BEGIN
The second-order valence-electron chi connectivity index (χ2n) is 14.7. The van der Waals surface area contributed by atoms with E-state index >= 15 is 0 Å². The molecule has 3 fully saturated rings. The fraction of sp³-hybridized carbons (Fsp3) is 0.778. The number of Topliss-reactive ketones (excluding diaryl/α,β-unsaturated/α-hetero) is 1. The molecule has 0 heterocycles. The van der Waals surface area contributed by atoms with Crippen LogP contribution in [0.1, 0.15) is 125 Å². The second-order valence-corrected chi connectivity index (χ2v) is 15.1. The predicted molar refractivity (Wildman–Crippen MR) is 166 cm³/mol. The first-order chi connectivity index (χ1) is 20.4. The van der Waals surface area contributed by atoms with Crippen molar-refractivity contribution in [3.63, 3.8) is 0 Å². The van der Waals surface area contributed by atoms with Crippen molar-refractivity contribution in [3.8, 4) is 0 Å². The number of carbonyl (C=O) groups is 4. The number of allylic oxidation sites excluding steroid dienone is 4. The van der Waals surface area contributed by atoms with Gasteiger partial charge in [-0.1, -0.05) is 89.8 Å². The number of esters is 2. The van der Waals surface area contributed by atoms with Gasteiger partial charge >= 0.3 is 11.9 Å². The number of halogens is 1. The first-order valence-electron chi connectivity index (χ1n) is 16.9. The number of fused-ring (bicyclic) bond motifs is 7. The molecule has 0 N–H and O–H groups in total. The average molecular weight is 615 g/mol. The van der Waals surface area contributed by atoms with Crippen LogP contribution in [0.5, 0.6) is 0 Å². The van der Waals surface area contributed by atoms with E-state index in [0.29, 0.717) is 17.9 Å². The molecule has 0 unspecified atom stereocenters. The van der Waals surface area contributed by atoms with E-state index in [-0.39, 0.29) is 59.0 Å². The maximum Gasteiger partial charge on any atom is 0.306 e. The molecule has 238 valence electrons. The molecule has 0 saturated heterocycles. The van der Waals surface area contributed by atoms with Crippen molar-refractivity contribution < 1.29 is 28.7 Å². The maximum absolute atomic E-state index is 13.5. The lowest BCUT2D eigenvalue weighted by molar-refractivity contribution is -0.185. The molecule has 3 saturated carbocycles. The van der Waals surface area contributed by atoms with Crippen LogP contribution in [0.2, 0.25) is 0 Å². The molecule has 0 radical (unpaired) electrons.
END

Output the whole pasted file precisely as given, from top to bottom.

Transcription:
The second-order valence-electron chi connectivity index (χ2n) is 14.7. The van der Waals surface area contributed by atoms with E-state index >= 15 is 0 Å². The molecule has 3 fully saturated rings. The fraction of sp³-hybridized carbons (Fsp3) is 0.778. The number of Topliss-reactive ketones (excluding diaryl/α,β-unsaturated/α-hetero) is 1. The molecule has 0 heterocycles. The van der Waals surface area contributed by atoms with Crippen LogP contribution in [0.1, 0.15) is 125 Å². The second-order valence-corrected chi connectivity index (χ2v) is 15.1. The predicted molar refractivity (Wildman–Crippen MR) is 166 cm³/mol. The first-order chi connectivity index (χ1) is 20.4. The van der Waals surface area contributed by atoms with Crippen molar-refractivity contribution in [3.63, 3.8) is 0 Å². The van der Waals surface area contributed by atoms with Crippen molar-refractivity contribution in [3.8, 4) is 0 Å². The number of carbonyl (C=O) groups is 4. The number of allylic oxidation sites excluding steroid dienone is 4. The van der Waals surface area contributed by atoms with Gasteiger partial charge in [-0.1, -0.05) is 89.8 Å². The number of esters is 2. The van der Waals surface area contributed by atoms with Gasteiger partial charge >= 0.3 is 11.9 Å². The number of halogens is 1. The first-order valence-electron chi connectivity index (χ1n) is 16.9. The number of fused-ring (bicyclic) bond motifs is 7. The molecule has 0 N–H and O–H groups in total. The average molecular weight is 615 g/mol. The van der Waals surface area contributed by atoms with Crippen LogP contribution in [0.5, 0.6) is 0 Å². The van der Waals surface area contributed by atoms with E-state index in [0.29, 0.717) is 17.9 Å². The molecule has 0 unspecified atom stereocenters. The van der Waals surface area contributed by atoms with E-state index in [-0.39, 0.29) is 59.0 Å². The maximum Gasteiger partial charge on any atom is 0.306 e. The molecule has 238 valence electrons. The molecule has 0 saturated heterocycles. The van der Waals surface area contributed by atoms with Crippen molar-refractivity contribution < 1.29 is 28.7 Å². The maximum absolute atomic E-state index is 13.5. The lowest BCUT2D eigenvalue weighted by molar-refractivity contribution is -0.185. The molecule has 3 saturated carbocycles. The van der Waals surface area contributed by atoms with Crippen LogP contribution in [0.2, 0.25) is 0 Å². The molecule has 0 radical (unpaired) electrons.